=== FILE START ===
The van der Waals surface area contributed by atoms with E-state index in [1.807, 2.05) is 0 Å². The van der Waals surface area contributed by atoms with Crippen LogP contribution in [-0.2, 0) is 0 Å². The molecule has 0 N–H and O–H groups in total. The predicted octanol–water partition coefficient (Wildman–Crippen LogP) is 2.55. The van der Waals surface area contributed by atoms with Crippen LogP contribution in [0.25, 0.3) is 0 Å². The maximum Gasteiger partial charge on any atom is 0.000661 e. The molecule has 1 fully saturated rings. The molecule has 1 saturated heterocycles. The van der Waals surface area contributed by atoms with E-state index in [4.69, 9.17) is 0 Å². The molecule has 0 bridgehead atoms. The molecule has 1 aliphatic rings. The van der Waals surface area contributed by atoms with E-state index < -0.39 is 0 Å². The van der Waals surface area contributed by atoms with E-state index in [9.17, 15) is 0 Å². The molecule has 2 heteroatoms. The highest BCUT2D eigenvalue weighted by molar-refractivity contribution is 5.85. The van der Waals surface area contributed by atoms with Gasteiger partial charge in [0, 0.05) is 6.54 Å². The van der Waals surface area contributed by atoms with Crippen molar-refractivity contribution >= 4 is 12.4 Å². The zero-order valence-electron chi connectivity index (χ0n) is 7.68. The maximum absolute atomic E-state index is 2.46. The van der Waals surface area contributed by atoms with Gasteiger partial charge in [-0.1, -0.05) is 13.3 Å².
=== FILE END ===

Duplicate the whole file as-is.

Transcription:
The van der Waals surface area contributed by atoms with E-state index in [1.807, 2.05) is 0 Å². The van der Waals surface area contributed by atoms with Crippen LogP contribution in [-0.2, 0) is 0 Å². The molecule has 0 N–H and O–H groups in total. The predicted octanol–water partition coefficient (Wildman–Crippen LogP) is 2.55. The van der Waals surface area contributed by atoms with Crippen LogP contribution in [0.25, 0.3) is 0 Å². The maximum Gasteiger partial charge on any atom is 0.000661 e. The molecule has 1 fully saturated rings. The molecule has 1 saturated heterocycles. The van der Waals surface area contributed by atoms with E-state index in [4.69, 9.17) is 0 Å². The molecule has 0 bridgehead atoms. The molecule has 1 aliphatic rings. The van der Waals surface area contributed by atoms with E-state index < -0.39 is 0 Å². The van der Waals surface area contributed by atoms with E-state index in [9.17, 15) is 0 Å². The molecule has 2 heteroatoms. The highest BCUT2D eigenvalue weighted by molar-refractivity contribution is 5.85. The van der Waals surface area contributed by atoms with Gasteiger partial charge in [0, 0.05) is 6.54 Å². The van der Waals surface area contributed by atoms with Crippen molar-refractivity contribution >= 4 is 12.4 Å². The zero-order valence-electron chi connectivity index (χ0n) is 7.68. The maximum absolute atomic E-state index is 2.46. The van der Waals surface area contributed by atoms with Gasteiger partial charge in [-0.1, -0.05) is 13.3 Å².